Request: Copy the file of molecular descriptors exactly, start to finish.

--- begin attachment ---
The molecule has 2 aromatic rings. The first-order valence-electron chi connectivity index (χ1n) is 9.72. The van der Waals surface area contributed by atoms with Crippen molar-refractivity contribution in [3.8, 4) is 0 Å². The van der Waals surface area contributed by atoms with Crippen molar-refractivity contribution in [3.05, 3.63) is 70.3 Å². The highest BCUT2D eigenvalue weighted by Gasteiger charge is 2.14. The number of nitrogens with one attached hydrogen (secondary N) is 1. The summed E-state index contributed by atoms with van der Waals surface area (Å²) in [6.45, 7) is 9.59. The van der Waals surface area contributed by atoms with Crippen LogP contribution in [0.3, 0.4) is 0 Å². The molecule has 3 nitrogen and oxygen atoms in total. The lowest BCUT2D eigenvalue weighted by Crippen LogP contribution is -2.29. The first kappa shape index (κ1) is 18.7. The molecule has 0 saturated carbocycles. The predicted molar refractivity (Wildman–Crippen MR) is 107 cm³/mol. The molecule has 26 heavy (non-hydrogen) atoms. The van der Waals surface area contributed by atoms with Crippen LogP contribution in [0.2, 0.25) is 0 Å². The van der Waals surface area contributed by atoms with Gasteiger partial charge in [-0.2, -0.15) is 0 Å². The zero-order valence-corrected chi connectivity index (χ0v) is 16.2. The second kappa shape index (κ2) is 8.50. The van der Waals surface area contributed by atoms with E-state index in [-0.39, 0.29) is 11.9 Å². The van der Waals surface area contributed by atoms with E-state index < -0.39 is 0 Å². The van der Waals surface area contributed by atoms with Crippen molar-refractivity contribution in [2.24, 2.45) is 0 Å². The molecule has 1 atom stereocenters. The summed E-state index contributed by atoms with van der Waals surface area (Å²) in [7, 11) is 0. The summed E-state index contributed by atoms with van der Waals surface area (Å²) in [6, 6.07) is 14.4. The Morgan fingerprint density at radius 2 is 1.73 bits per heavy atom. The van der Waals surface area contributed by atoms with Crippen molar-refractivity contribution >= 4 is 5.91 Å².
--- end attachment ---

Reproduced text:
The molecule has 2 aromatic rings. The first-order valence-electron chi connectivity index (χ1n) is 9.72. The van der Waals surface area contributed by atoms with Crippen molar-refractivity contribution in [3.8, 4) is 0 Å². The van der Waals surface area contributed by atoms with Crippen molar-refractivity contribution in [3.05, 3.63) is 70.3 Å². The highest BCUT2D eigenvalue weighted by Gasteiger charge is 2.14. The number of nitrogens with one attached hydrogen (secondary N) is 1. The summed E-state index contributed by atoms with van der Waals surface area (Å²) in [6.45, 7) is 9.59. The van der Waals surface area contributed by atoms with Crippen LogP contribution in [0.3, 0.4) is 0 Å². The molecule has 3 nitrogen and oxygen atoms in total. The lowest BCUT2D eigenvalue weighted by Crippen LogP contribution is -2.29. The first kappa shape index (κ1) is 18.7. The molecule has 0 saturated carbocycles. The predicted molar refractivity (Wildman–Crippen MR) is 107 cm³/mol. The molecule has 26 heavy (non-hydrogen) atoms. The van der Waals surface area contributed by atoms with Crippen LogP contribution in [0.2, 0.25) is 0 Å². The van der Waals surface area contributed by atoms with Gasteiger partial charge in [-0.2, -0.15) is 0 Å². The zero-order valence-corrected chi connectivity index (χ0v) is 16.2. The second kappa shape index (κ2) is 8.50. The van der Waals surface area contributed by atoms with E-state index in [-0.39, 0.29) is 11.9 Å². The van der Waals surface area contributed by atoms with E-state index < -0.39 is 0 Å². The van der Waals surface area contributed by atoms with Crippen molar-refractivity contribution in [2.24, 2.45) is 0 Å². The molecule has 1 atom stereocenters. The summed E-state index contributed by atoms with van der Waals surface area (Å²) in [7, 11) is 0. The summed E-state index contributed by atoms with van der Waals surface area (Å²) in [6, 6.07) is 14.4. The Morgan fingerprint density at radius 2 is 1.73 bits per heavy atom. The van der Waals surface area contributed by atoms with Crippen molar-refractivity contribution >= 4 is 5.91 Å².